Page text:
- Intermountain Healthcare is raising its minimum wage to $15 an hour starting Sept. 19 in a move that will impact 2,200 employees currently paid less than that rate, according to a release from the system.
- It's also giving pay raises to 12,800 employees in more than 250 roles, ranging from 3% to 7% based on their tenure with the regional nonprofit giant, according to a spokesperson.
- The job market — especially for healthcare roles — has changed dramatically in the past two years, and the raises will "align compensation to the current market and ensure employees are paid fairly," Heather Brace, chief people officer and senior vice president at Intermountain, said in the release.
The healthcare job market is tightening as burnout remains widespread and the highly contagious delta variant continues overwhelming some hospitals. Systems have posted massive sign-on bonuses to attract new nurses in particular, and staffing firms say both openings for traveling and permanent nursing positions are reaching record highs.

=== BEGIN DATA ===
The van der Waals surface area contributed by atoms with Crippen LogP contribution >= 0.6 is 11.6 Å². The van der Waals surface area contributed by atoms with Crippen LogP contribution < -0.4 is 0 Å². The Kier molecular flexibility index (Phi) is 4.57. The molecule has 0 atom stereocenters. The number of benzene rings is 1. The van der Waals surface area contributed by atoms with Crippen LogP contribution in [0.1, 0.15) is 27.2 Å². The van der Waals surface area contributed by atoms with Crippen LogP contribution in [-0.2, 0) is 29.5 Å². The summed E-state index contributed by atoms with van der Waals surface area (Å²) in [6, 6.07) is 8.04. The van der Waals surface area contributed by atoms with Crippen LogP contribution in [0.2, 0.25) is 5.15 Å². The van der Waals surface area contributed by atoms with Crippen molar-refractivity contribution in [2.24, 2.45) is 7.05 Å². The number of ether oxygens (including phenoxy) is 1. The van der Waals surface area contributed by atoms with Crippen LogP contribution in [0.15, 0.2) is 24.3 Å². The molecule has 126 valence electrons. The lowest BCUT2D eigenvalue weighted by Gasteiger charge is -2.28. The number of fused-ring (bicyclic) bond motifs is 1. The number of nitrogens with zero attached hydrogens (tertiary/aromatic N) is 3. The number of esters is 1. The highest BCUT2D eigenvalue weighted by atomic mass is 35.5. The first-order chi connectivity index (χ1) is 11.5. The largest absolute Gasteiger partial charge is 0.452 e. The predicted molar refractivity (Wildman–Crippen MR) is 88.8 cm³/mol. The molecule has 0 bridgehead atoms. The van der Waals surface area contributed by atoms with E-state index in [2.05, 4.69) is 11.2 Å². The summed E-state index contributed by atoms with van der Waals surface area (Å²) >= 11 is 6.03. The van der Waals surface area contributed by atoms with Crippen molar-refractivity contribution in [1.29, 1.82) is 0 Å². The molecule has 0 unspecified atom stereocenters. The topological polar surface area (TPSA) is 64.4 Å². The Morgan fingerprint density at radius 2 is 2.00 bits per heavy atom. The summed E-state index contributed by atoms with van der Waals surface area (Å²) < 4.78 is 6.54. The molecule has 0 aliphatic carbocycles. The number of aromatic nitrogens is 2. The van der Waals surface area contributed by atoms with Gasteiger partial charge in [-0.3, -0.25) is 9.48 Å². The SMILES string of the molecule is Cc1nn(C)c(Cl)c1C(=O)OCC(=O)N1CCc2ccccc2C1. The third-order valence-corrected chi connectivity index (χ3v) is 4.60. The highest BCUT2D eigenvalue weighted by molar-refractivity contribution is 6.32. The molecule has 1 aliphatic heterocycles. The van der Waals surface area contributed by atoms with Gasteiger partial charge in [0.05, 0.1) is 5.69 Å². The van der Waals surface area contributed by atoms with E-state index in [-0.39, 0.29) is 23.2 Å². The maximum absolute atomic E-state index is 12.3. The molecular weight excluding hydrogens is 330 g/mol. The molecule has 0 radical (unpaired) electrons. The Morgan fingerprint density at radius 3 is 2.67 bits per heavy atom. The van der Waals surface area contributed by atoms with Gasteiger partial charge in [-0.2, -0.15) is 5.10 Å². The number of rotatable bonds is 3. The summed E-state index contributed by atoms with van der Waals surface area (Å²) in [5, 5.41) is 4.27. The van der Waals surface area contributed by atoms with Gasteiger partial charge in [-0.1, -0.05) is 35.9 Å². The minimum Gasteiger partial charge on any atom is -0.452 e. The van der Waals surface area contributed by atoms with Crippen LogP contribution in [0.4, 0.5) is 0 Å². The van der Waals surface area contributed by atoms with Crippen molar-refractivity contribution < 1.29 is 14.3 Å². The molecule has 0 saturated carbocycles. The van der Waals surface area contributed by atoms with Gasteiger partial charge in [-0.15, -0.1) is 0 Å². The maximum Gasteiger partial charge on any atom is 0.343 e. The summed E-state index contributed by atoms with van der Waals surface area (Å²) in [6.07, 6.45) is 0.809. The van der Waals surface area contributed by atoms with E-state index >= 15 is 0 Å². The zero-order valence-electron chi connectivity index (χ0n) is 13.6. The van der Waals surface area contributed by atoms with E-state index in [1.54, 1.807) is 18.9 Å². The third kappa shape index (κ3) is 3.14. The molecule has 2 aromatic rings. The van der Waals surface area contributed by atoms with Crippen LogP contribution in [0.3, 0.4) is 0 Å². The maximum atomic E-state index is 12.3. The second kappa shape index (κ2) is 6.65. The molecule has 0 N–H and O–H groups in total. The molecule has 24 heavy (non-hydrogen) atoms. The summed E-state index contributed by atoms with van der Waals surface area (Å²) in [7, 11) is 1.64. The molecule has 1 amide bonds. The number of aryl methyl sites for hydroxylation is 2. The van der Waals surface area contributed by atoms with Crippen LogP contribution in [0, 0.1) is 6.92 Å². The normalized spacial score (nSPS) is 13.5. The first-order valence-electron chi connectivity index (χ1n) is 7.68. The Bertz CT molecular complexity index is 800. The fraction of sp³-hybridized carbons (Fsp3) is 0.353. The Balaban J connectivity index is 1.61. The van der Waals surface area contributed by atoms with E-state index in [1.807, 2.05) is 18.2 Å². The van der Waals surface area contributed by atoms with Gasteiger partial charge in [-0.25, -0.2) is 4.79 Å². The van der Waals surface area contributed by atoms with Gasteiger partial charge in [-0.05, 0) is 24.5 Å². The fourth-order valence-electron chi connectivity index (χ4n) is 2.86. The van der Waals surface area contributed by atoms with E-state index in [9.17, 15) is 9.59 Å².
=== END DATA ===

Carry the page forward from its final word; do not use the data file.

Intermountain employees in jobs currently making less than $15 an hour include scrub technicians for labor and delivery, psych, critical care and environmental service technicians, along with those in a handful of other roles, according to a spokesperson.
The last time the system raised its minimum wage across the board was in 2019, to $13 an hour, though earlier this year nurses did receive an off-cycle wage adjustment, they said.
The system periodically makes wage adjustments when changes in the job and pay market warrant raises outside the annual increase cycle, according to the release.
Intermountain has 25 hospitals and hundreds of clinics across Utah, Idaho and Nevada and employs 42,000 people. In September, 15,000 employees will receive pay raises.